Tuesday, November 25, 2008

Human Rights Watch Blasts Kabila

Human Rights Watch has issued a report on the status of democracy in Congo titled "We Will Crush You: The Restriction of Political Space in the DRC." The contents can be inferred from the title. But what makes the report unique--to my knowledge--is its presentation. Unlike most HRW reports, which feature very matter-of-fact prose interspersed with one or two photos for illustration, this report includes a sharp-elbowed, animated political cartoon, depicting both Congolese and Western figures as complicit observers in Kabila's authoritarian takeover of the government. (Former MONUC chief William Swing is shown urging President Kabila to pay no attention to a growing accumulation of human rights reports. He speaks in strongly accented French.)

I enjoy political cartoons, and I think these are well done, but I wonder if Human Rights Watch is taking a risk with this style. An organization like HRW has no police force, no army, to back it up. Yet it is widely viewed as being authoritative: HRW says this or that, so it must be true. If it gets into the business of political cartooning, it runs the risk of becoming another opinion-monger, no better than anyone else (me, for example). On the other hand, HRW's old style limited its audience, whereas everyone will "get" the cartoons.

On substance, I think the report is right to flag the issue of Kabila's growing authoritarianism. In a country like Congo, where everything lies in a state of ruin and disaster, it can be hard to develop priorities. The roads, the social services, the health system, the poverty, corruption, basic security, the rule of law, reform of the army--the list of tasks is endless. But I think there are three underlying issues that need to be addressed--three issues that, depending on how they turn out, will determine whether anything else is possible. They are: 1) regaining state control over the east, to put an end to the upheavals that have cost so many lives; 2) reversing the logic of the patrimonial state, because a government that exists primarily to benefit its members through rent-seeking and corruption will never get serious about rebuilding the country's infrastructure and social services; and 3) maintaining democratic possibilities, so that the people of the Congo keep the final political trump card--the power to throw the bums out.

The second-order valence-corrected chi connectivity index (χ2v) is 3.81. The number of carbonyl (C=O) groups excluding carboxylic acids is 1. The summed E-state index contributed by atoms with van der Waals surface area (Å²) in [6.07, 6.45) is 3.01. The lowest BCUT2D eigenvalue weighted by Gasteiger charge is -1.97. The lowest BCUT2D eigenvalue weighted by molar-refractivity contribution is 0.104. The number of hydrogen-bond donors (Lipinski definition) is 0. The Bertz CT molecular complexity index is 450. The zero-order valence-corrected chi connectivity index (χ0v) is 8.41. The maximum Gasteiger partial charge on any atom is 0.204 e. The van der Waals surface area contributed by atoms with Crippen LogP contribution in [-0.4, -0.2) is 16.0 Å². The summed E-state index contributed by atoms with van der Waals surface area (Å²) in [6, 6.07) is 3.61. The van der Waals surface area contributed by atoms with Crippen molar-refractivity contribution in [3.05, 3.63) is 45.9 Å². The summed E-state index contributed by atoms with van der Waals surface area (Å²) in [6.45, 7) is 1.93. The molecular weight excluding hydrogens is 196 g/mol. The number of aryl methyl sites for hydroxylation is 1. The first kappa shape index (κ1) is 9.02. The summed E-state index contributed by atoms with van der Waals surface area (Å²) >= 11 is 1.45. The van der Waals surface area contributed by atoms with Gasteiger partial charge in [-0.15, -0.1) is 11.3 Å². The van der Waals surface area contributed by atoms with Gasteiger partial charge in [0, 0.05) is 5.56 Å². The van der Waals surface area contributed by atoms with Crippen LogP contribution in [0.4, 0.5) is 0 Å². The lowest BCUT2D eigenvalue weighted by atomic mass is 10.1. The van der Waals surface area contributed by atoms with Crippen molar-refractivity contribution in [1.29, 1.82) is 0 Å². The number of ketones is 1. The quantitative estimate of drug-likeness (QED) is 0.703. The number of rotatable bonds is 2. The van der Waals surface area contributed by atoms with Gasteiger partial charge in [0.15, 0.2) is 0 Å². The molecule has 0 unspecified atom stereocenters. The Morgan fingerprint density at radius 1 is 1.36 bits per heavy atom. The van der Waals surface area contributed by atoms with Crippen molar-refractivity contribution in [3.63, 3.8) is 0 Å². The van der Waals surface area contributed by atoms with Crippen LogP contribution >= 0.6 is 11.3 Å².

The report focuses on the third of these. It says that Kabila's lack of popularity in the western regions of the Congo--including Kinshasa and Bas-Congo--and his fear of a military overthrow (natural, given what happened to his father) have left him with an almost paranoid attitude towards any opposition. He speaks frequently of "neutralizing" or "crushing" the "savages" and "terrorists" who oppose him. After the run-off against opposition leader Jean Pierre Bemba in August 2006 and March 2007, Kabila's forces executed as many as 500 of Bemba's supporters, and attempted to cover up the crimes by dumping bodies in the Congo river or in mass graves. Kabila's forces have also launched pre-emptive strikes against a political-religious movement in Bas-Congo called Bundu Dia Kongo, killing hundreds in March 2008.

The report also has harsh words for the international community. In its effort to establish good relations with the newly elected president, says the report,
donor nations and other international actors have given little attention to the grave human rights violations of the first two years of the Kabila government and the failure to hold accountable the perpetrators of these abuses. The rare UN reports detailing abuses were buried and others published too late to have a significant impact on policy decisions by diplomats in the immediate aftermath of the events.

The immense toll of the war in the east can distract us from what is happening in the west. Yet it is important to keep Kinshasa in our sights. After all, it is the failures of the central government, due to its corruption, incompetence, and misbegotten priorities, that allow the situation in the east to fester. A competent administration, with clear priorities and access to the sort of mineral wealth available to the Congolese government, should have no problem imposing its rule on the country.

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